Since the pandemic started, the CDC has recommended that children over the age of 2 wear face masks in public to slow the spread of the coronavirus. And now, with the incredibly contagious Omicron variant dominating all new cases in the U.S. and the holiday season upon us, masks are as important as ever. The CDC still recommends that all students, teachers, staff, and visitors wear face masks in K-12 schools regardless of vaccination status. But according to Dr. Purvi Parikh, an immunologist with NYU Langone Health, everyone (children included) should level up from reusable fabric masks to medical-grade masks and even consider double-masking. “Do not take this variant lightly. It spreads much more easily, replicating 70 times faster than the Delta variant in people’s airways, even among vaccinated people. Children should be wearing medical-grade masks and double-masking if they can tolerate it, especially if they are unvaccinated,” she says.
In addition, if you plan to travel or gather with friends and family over the holidays, Parikh recommends testing all guests prior to getting together. For large indoor gatherings, she recommends masking. If you’re unsure of where to buy the best at-home rapid tests, we have a guide for that here.
The same guidelines about fit and quality for adult medical-grade masks also apply to kids: They should be made of at least two layers of non-woven polypropylene plus a melt-blown inner filter layer, and, ideally, they should be independently tested by a third party to ensure proper filtration. They should also fit securely, covering the nose and mouth completely without causing discomfort and creating a tight seal at the edges with no gaps. In addition, DiBardino says that the best masks for kids are the ones that fit their faces best. Look for features that improve the fit of a mask such as adjustable ear loops or an adjustable nosepiece. She also points out that children should only be wearing masks if they are able to remove them without assistance. That’s important to ensure there is no suffocation risk. Parents should instruct their children not to touch their face when wearing masks and should direct kids to wash their hands immediately after taking masks off.
If your kid refuses to put one on, Dr. Sten Vermund, a pediatrician, infectious-disease epidemiologist, and dean of the Yale School of Public Health, says that making mask use fun and gamelike will increase the chances of children cooperating, especially younger children. He adds that mask use should be intermittent, and that masks should be as comfortable as possible, so kids don’t get turned off by the idea. DiBardino recommends choosing a mask with a bendable nose piece. “They help form a tight seal,” she says. Of course, there are other things, like social distancing and opting for outdoor playdates whenever possible, that also play an important role in stopping the spread of the virus. That said, DiBardino stresses that vaccination remains the leading public-health strategy to end the pandemic, saying, “Those who are able to get vaccinated should, to protect not only themselves but other people who cannot be vaccinated.”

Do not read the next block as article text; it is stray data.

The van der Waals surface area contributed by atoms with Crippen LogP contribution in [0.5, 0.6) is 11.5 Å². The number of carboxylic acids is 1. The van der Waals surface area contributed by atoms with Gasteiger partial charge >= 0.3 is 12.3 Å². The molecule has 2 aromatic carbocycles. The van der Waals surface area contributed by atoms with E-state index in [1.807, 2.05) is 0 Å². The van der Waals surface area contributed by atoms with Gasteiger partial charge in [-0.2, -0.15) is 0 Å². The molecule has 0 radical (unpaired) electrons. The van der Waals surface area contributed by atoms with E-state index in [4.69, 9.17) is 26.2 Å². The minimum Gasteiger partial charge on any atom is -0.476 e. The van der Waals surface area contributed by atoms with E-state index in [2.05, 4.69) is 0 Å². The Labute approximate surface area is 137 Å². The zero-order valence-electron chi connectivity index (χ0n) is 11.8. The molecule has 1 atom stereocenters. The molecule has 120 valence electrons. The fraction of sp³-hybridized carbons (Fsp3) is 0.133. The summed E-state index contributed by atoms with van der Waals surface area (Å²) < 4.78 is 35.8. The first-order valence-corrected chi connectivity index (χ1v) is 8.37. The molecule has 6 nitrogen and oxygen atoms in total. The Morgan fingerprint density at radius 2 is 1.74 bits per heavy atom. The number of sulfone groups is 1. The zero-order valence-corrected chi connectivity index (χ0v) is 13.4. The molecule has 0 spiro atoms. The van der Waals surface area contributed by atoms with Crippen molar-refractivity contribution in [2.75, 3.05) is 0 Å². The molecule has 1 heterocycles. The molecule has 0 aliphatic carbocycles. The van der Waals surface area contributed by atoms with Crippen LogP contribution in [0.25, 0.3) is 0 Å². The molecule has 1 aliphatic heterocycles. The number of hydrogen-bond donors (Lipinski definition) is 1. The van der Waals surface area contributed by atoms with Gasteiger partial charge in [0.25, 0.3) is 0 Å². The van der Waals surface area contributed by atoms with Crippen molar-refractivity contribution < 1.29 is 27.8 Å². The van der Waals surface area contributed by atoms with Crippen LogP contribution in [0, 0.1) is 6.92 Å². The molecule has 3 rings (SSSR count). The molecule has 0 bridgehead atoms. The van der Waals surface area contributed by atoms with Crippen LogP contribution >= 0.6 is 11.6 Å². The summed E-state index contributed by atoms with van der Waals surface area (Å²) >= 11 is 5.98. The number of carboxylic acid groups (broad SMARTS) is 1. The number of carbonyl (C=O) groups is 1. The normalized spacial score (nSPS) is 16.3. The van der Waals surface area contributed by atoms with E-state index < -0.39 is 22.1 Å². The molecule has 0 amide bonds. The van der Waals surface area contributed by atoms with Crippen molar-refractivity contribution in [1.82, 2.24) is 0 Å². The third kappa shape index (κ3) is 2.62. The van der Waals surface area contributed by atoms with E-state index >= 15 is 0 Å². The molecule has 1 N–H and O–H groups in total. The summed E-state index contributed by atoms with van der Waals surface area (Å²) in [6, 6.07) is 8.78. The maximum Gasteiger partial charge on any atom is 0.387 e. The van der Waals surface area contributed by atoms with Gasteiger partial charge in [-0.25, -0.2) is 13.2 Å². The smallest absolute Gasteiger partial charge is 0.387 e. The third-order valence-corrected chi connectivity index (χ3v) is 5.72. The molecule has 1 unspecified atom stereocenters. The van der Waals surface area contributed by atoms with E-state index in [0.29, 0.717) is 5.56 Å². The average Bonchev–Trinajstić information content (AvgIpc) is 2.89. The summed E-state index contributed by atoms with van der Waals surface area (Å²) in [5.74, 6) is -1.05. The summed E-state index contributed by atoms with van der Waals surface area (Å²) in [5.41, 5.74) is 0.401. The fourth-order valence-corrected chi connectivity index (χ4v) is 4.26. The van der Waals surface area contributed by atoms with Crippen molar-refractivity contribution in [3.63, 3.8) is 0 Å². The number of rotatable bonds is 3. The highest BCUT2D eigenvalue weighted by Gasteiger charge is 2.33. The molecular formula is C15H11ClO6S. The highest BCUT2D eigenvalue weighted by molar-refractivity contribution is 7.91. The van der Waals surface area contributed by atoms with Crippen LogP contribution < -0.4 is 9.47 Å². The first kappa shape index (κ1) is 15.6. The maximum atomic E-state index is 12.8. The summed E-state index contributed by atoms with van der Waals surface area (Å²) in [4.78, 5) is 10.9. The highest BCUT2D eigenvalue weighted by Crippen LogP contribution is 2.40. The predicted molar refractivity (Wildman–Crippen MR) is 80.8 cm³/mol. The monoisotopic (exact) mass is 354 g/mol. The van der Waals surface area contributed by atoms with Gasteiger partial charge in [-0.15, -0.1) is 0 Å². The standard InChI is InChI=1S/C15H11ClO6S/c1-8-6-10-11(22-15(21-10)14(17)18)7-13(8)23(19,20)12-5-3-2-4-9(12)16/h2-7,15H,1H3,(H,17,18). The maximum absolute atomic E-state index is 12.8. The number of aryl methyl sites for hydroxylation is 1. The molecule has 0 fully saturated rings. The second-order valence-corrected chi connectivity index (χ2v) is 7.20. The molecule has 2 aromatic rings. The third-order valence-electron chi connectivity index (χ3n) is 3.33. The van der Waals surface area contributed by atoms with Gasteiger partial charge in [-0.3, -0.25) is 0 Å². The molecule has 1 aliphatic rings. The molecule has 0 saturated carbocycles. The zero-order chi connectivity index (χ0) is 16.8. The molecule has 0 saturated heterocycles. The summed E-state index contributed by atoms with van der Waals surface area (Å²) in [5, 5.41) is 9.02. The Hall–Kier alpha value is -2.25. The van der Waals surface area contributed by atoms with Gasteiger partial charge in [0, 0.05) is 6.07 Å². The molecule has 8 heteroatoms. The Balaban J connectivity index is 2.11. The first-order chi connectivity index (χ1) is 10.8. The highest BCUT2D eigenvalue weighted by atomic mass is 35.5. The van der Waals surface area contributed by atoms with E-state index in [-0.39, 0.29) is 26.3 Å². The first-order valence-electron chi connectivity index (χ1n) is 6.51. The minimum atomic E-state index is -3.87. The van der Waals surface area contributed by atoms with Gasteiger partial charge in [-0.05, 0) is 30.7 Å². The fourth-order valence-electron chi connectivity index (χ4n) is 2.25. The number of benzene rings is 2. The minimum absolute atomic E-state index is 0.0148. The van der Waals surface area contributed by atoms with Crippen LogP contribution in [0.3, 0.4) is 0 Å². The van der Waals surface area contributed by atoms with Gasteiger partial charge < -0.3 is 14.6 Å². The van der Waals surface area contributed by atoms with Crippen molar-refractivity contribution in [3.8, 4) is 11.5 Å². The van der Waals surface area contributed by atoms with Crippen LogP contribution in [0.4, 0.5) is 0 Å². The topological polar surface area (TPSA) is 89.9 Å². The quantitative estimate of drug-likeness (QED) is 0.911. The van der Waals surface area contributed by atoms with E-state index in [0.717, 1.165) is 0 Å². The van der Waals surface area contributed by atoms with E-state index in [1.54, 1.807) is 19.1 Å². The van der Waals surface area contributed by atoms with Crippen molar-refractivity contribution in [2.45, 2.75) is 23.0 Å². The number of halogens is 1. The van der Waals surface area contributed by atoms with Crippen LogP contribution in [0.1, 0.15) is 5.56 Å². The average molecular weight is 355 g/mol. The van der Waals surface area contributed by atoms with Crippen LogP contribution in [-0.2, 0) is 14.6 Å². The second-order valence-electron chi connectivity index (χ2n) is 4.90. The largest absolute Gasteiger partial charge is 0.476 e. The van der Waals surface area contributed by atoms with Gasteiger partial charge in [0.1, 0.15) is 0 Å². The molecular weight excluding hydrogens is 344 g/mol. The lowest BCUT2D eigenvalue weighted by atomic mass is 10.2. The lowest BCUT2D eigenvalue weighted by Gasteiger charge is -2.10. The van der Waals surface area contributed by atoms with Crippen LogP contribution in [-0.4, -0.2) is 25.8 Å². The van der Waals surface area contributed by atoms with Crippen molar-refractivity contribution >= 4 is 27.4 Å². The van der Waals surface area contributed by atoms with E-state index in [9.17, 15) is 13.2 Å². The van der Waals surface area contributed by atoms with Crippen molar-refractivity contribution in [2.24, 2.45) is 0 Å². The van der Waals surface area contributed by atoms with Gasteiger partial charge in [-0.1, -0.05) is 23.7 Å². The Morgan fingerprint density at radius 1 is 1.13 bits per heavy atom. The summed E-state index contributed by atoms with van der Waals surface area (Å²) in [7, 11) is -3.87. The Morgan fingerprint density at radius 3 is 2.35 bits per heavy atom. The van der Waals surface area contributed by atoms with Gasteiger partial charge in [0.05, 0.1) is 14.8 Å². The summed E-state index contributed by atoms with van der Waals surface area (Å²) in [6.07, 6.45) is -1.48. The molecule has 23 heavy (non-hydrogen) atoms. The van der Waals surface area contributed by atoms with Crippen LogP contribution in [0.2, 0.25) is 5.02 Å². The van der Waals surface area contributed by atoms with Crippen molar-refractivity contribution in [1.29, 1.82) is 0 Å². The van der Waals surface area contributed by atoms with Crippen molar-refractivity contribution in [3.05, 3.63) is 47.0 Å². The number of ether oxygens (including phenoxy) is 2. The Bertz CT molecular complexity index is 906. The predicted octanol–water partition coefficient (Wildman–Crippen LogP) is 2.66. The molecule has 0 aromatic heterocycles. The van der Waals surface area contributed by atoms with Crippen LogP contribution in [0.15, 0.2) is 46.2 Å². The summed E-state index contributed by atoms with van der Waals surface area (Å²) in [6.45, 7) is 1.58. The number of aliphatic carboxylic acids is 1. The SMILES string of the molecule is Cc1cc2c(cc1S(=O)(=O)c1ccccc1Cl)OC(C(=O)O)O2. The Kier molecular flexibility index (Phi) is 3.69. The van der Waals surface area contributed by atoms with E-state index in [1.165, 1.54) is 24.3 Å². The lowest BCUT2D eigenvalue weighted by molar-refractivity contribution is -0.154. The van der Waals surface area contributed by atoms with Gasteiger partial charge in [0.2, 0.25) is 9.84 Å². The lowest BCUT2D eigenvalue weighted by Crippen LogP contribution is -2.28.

To help you find the masks both you and your children will like, we rounded up a bunch of cute effective and comfortable KN95s, KF94s and surgical masks for kids that follow Parikh, DiBardino and Vermund’s recommendations. We’ve also included our top picks for fabric masks if you choose to double up and layer one on top of a surgical mask — double-masking should not be done with a KN95 or a KF94, as it can mess with the seal they create, making them less effective.
Best surgical, KN95, and KF94 masks for kids
We tested Evolvetogether’s adult disposable masks after Strategist director of audience engagement Stephanie Downes raved about them. Like the adult version, these kids’ masks are made of three layers that block 95 percent of bacterial and viral particles. We love them because they are tested by an independent laboratory and approved by doctors. Kids will love them because they’re breathable and come with a sheet of funny and nontoxic stickers for customizing each mask. In addition, Evolvetogether recently launched a mask with KN95-level protection and KF94 shape. It has 4 layers of non woven fabric and a bendable nose wire.
DiBardino notes that fit is even more important with medical grade masks than with standard fabric ones, since “a poorly fit KN95 may give parents a false sense of security.” KN95 masks, which look a bit like a bird’s beak and stick out further off the face than surgical-style masks, are considered the Chinese equivalent to N95 masks. These FDA-registered KN95 kid’s masks from Vida feature five layers of non woven material (two of which are melt-blown-filter layers), soft ear loops, and a bendable nose wire for a snug fit. They are also recyclable. The adult-size Vida KN95s come recommended by Kristy Drutman, host of the podcast Brown Girl Green, whom we spoke to for our article about sustainable face masks. Each order includes a prepaid return label so that you can send your masks back after use so the brand can properly recycle them.
Note: After hearing that some customers were sent something called M95 masks instead of the KN95s they ordered, we reached out to Vida for an explanation. The company says the M95s were shipped when their stock of KN95s was low. Had we ordered one thing and been shipped another, we would be very disappointed, but Vida insists they are no longer shipping out the alternative masks — a claim we can’t verify. If you did receive an M95, we did a little research and found that, like KN95s, M95s are FDA-registered, tested by the same independent lab, and shown to provide 99-percent effective particle filtration.